Saturday, September 26, 2015

Wedding Traditions and Superstitions for Good Luck

Threads of superstitions are entwined within many of the traditions surrounding weddings. Why else do we say, the groom shouldn't see the bride before the wedding, or wear something old, something new, something borrowed, and something new? Or that rain on your wedding day is thought to bring good luck? It turns out many wedding traditions are tied to good luck or avoiding bad luck.

Carry the Bride Over Threshold

In fact, carrying the bride over the threshold is a popular tradition that was thought to bring luck in a way to the new couple's union. But it didn't start out that way. This tradition started in ancient Rome where the bride had to show that she didn't want to leave her father's home, and so she was dragged across the threshold into the groom's home. This combined with the ancient belief that evil spirits hovered at the threshold to the new home waiting to curse the couple, started the practice of carrying the bride over the threshold so the spirits couldn't enter her body through the soles of her feet. It was a way to turn a "curse" into a "blessing" or bad luck into good. (Though it does leave one wondering whey they didn't worry about the spirits entering the groom).

9 More Wedding Traditions for Luck

  1. Other superstitions thought to bring luck included the bride placing a cube of sugar in her glove on her wedding day to sweeten the union. (I wonder if eating sugar on your wedding day could work? I mean just eat some wedding cake, right?)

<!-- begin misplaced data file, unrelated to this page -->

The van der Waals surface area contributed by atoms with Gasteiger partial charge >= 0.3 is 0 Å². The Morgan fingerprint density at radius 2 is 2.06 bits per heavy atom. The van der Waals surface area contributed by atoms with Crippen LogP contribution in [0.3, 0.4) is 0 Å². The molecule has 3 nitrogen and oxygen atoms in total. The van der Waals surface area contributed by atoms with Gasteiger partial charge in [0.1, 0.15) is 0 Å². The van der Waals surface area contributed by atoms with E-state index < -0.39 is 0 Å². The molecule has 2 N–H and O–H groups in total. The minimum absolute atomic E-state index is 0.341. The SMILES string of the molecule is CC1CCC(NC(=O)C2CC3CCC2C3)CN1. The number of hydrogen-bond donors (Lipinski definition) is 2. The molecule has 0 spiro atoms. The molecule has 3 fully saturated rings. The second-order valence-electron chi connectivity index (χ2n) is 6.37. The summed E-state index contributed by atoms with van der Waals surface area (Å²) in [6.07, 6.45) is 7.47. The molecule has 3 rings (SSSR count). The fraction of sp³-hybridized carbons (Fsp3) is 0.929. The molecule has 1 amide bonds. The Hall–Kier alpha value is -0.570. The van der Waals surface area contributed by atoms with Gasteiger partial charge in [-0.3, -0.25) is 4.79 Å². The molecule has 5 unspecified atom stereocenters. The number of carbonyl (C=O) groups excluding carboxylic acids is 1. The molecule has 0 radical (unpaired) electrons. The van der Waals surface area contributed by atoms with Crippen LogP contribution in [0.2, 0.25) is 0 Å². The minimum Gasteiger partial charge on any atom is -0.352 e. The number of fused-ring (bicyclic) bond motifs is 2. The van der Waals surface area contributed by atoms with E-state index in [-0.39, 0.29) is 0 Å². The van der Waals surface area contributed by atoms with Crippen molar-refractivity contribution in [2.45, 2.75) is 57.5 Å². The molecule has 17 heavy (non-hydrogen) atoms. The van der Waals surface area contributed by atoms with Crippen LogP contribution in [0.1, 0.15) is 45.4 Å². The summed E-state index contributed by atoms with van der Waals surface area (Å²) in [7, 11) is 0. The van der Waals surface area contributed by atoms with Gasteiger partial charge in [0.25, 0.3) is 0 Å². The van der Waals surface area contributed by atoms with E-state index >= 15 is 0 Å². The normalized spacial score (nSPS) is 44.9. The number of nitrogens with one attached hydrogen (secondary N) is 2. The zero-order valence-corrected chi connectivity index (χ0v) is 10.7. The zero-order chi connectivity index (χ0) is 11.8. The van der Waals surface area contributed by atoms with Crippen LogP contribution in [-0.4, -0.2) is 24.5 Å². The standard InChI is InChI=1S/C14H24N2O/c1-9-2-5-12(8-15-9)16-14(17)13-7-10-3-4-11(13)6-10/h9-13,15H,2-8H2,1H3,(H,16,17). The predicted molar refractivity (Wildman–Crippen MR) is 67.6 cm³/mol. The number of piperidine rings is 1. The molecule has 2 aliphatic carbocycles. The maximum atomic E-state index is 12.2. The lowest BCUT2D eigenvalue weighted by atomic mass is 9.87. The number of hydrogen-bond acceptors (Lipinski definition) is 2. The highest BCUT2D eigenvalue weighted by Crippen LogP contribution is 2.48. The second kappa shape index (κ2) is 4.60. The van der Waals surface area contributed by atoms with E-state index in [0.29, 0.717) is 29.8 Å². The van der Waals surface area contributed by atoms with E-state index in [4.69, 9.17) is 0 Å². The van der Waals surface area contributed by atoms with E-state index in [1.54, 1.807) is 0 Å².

2. And if you see a spider on your wedding dress, celebrate! That's supposed to mean good luck! (Uh, yeah, good luck with that. If I see a spider it's never good. I'd rather go with the superstition that a lady bug brings good luck).
  3. According to English tradition and lore, when it comes to luck the best day of the week to get married is Wednesday and the worse day is Saturday. (Maybe that explains the high divorce rate these days! Saturday is now the most popular day to tie the knot).
  4. And on the gross side of traditions, the ancient Romans studied pig entrails to decide the luckiest time to marry.
  5. Throwing oats, grains, dried corn, (for Czech newlyweds it was peas), and eventually rice, was meant to shower the couple with good fortune, prosperity, and fertility.
  6. Egyptian brides are pinched for good luck.
  7. Middle Eastern brides paint their hands and feet with henna (a beautiful tradition) thought to protect from the evil eye.
  8. A Swedish wedding tradition includes coins in shoes. The bride slips a silver coin from her father in one shoe and a gold coin from her mother in the other. This is to ensure she will never have to do without.
  9. In Holland, a pine tree is planted outside the home of the newly married couple as a symbol of luck and fertility.

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